On IMO level too, there are no rules which state that one must insure maritime liability in general. While we do have the Guidelines on Shipowners responsibilities in respect of maritime claims (IMO-resolution A.898(21)), these are only recommendations.

The view is that this works well because the great majority of the fleet is connected to a P&I Club. The issue is not so much that ships are not insured, but more that they are creditworthy to have P&I-coverage when an issue arises.

With regards to specific liabilities, we have made tremendous progress over the years. The obligations to insure specific liabilities are embedded in specific conventions; The Civil Liability Convention (CLC), the Nairobi International Convention on the Removal of Wrecks, the Bunkers Convention and the HNS Convention on the Carriage of Hazardous and Noxious Substances (2010 HNS Protocol). This is a form of compulsory insurance with direct access to the insurer and which is very helpful in case the liable party is not creditworthy.

In modern economical terms, pooling risks in this manner and sharing financial burdens generates significant amounts of coverage at relatively low cost to the industry.

In my view, these conventions are very precious achievements of the Member States of IMO. In modern economical terms, pooling risks in this manner and sharing financial burdens generates significant amounts of coverage at relatively low cost to the industry. At the same time, it is crucial these rules have alignment globally - which is essential for a global industry such as shipping.

In conclusion, I would mention that the 2010 HNS Protocol still lacks enough ratifications to be entered into force. For the protection of the financial interests of ports and terminals operators, in case of damage caused by hazardous and/or noxious cargo on board of a vessel, it is vital that enough ratifications are collected to have this convention operational.

IG: Many businesses and organizations are taking on high-risk innovations as a strategy - even if they fall outside the scope of existing regulations. How is the Port of Rotterdam managing risk, while remaining focused on innovation, digital developments and the energy transition?

FvZ: With regards to risk management, a process whereby risks encountered in every business segment are analyzed is in place. When there is a red flag the issue will be analysed in greater detail.

With regards to the application of rules and regulations, a compliance system is beneficial.

IG: Rising tensions in the Gulf and the bombing of four tankers may lead to a surge in war risk premiums. What pressures could this exert on ports & terminals receiving or sending vessels from the Middle East?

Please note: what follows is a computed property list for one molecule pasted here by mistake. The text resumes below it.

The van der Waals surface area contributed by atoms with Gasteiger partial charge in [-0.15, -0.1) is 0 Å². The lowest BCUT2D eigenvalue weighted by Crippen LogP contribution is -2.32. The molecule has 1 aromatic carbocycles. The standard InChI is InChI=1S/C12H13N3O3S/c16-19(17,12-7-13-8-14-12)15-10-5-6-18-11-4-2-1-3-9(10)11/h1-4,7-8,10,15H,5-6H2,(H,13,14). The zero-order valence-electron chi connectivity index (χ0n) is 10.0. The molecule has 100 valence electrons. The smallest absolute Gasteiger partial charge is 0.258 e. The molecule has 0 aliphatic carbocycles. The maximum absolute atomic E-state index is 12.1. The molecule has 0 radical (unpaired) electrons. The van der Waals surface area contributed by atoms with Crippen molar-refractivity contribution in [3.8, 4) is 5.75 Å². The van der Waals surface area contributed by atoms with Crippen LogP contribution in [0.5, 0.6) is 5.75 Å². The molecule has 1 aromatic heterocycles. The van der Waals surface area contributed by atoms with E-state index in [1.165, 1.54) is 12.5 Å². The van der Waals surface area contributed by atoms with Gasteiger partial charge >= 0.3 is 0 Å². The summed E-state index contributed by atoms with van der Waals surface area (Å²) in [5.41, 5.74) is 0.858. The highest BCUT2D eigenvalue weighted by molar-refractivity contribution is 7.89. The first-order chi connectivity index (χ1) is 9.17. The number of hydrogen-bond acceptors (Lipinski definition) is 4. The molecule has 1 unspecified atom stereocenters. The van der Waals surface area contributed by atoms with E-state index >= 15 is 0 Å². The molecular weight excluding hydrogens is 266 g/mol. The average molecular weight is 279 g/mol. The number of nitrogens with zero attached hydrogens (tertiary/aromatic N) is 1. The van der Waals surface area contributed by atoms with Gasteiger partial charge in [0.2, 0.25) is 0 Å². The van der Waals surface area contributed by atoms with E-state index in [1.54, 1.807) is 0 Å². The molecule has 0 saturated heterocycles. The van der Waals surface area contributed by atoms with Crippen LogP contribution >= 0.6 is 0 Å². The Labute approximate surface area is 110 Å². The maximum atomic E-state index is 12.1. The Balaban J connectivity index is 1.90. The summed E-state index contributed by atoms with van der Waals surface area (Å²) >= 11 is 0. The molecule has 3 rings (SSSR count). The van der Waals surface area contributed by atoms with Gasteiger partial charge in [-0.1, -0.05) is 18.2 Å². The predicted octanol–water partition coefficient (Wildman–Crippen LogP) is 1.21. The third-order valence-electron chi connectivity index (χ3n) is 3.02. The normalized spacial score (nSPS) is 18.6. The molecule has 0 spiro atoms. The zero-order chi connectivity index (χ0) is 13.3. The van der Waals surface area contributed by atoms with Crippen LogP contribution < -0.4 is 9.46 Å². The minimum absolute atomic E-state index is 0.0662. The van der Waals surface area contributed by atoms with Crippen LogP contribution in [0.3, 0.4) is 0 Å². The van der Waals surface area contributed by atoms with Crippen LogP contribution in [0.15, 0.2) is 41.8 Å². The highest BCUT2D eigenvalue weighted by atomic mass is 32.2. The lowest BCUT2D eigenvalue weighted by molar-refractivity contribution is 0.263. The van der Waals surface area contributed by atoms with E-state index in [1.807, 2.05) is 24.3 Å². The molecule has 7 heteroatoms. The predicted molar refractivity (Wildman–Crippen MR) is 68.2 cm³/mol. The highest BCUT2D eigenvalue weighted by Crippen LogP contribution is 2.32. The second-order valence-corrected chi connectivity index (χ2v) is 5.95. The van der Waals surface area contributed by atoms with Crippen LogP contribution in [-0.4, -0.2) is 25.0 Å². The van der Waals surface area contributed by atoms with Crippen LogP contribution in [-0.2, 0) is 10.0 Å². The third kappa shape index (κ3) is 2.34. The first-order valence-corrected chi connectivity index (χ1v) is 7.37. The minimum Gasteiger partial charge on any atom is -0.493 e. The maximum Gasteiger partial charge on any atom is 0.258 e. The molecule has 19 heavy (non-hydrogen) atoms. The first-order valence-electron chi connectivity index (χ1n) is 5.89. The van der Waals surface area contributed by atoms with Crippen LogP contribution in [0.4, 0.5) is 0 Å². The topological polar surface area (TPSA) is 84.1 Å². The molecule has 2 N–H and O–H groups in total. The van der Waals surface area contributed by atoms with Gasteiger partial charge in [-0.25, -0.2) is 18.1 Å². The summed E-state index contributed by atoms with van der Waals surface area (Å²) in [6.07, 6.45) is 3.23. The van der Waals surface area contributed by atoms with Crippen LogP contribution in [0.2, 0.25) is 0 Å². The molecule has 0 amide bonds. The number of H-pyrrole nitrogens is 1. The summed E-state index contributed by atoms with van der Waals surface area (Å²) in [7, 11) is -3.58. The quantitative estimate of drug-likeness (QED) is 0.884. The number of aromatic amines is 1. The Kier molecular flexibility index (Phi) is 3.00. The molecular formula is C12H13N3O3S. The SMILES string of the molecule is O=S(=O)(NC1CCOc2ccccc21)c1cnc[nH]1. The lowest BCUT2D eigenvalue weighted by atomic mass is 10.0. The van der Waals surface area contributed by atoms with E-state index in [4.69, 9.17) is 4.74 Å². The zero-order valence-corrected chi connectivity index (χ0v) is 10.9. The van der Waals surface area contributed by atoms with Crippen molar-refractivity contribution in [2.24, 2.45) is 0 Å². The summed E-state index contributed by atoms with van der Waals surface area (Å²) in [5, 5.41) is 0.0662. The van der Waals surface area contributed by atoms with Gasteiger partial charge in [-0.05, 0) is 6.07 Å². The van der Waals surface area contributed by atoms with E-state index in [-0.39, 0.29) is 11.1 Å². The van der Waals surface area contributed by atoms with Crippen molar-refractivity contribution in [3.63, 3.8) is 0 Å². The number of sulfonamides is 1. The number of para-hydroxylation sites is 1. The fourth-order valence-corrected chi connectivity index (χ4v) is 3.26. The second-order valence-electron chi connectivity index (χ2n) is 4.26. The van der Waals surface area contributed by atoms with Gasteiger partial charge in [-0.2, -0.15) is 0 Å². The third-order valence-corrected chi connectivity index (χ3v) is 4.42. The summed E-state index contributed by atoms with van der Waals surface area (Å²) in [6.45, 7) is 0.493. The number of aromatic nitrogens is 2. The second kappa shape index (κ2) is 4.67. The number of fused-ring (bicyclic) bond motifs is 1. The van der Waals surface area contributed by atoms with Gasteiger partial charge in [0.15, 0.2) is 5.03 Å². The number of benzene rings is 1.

FvZ: It is difficult to say if the risk profile will stay the same. For owners or carriers, it probably will mean the premiums they pay will go up. It may affect the crude oil price, but that is not something of direct influence on a port or terminal. This will be something for the operator of the vessel, P&I Clubs, traders and oil refining companies to bear in mind.

IG: Climate change and rising sea levels. How can you insure a port if it might be underwater in 20 years?

FvZ: That's a very interesting question, and one we are dealing with now. While this is something which we don’t see happening in the next year, it is something we foresee in the next 10 to 20 years. We will thoroughly investigate the effects of rising sea levels and what we must construct, if we must construct something.

If there are areas which raise a red flag, we will investigate them from a technical point of view. It may mean that we build quay walls or mechanical dykes which will go up in a moment that the sea level rises above a critical level.

It’s something that is of great importance to us.

To answer your question on whether we will have to insure a port area, a big port - like the Port of Rotterdam - can absorb a lot of risks. A big port can have a long balance sheet with healthy ratios and cash-flows, hence for a big port it won’t automatically look to insure this type of risk.

At this moment of time, there are very few products available for insuring this type of risk. If this becomes a more common risk, then maybe an insurance product will be created for this type of problem.  Again, here it might pay off as well pooling risks together in order to reduce costs of the port and terminal industry.

Smaller ports run a very real risk of interruption, and a ship blockade or flooding of the port could be business critical.

Smaller ports run a very real risk of interruption, and a ship blockade or flooding of the port could be business critical. Bigger ports have many basins which create cash-flow, but if you only have 1 or 3 basins and something happens, then you are in big trouble.

IG: How would smaller ports, with no big legal team, keep up to date with this level of intricate legal detail?

FvZ: Quite a lot of ports are members of the International Association of Ports and Harbors (IAPH). In the technical committees, for example the Legal Committee, information and best practices are shared.  We also have a manual called the Introduction to Maritime Law for Ports Officials, which is an up-to-date source of information which members can refer to.

As a consequence of the IAPH undergoing a modernization process and providing this added value, we have seen the membership grow. Basically, because the sharing of information and best practices is valued by the members and leads to sensible risk aversity and safer operations.

Being a member of IAPH should give ports the privilege to get reduction on their insurance premiums too!

Interested in learning more about what a port is liable for and how to handle risks and claims? Book now for the 4th annual Ports and Terminals Insurance Seminar, 11-12 June 2019, in London.

The 2-day seminar offers detailed guidance on how the changing insurance market, risks assessments and what cover you need for your port or terminal - hosted through a series of interactive and practical sessions.